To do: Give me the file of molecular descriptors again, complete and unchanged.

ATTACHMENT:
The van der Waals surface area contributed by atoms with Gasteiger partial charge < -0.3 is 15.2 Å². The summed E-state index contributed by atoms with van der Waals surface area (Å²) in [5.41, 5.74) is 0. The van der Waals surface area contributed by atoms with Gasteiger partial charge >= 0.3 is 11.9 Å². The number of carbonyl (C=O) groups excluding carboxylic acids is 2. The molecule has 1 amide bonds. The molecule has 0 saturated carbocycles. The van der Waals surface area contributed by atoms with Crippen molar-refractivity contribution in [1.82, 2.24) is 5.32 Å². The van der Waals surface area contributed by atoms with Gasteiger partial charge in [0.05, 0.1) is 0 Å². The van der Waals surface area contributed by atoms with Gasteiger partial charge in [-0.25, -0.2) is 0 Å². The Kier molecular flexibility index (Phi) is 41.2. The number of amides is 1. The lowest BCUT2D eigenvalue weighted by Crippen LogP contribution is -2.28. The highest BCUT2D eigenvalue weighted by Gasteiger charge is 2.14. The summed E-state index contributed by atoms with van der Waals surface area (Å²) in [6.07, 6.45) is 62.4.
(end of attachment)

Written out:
The van der Waals surface area contributed by atoms with Gasteiger partial charge < -0.3 is 15.2 Å². The summed E-state index contributed by atoms with van der Waals surface area (Å²) in [5.41, 5.74) is 0. The van der Waals surface area contributed by atoms with Gasteiger partial charge >= 0.3 is 11.9 Å². The number of carbonyl (C=O) groups excluding carboxylic acids is 2. The molecule has 1 amide bonds. The molecule has 0 saturated carbocycles. The van der Waals surface area contributed by atoms with Crippen molar-refractivity contribution in [1.82, 2.24) is 5.32 Å². The van der Waals surface area contributed by atoms with Gasteiger partial charge in [0.05, 0.1) is 0 Å². The van der Waals surface area contributed by atoms with Gasteiger partial charge in [-0.25, -0.2) is 0 Å². The Kier molecular flexibility index (Phi) is 41.2. The number of amides is 1. The lowest BCUT2D eigenvalue weighted by Crippen LogP contribution is -2.28. The highest BCUT2D eigenvalue weighted by Gasteiger charge is 2.14. The summed E-state index contributed by atoms with van der Waals surface area (Å²) in [6.07, 6.45) is 62.4.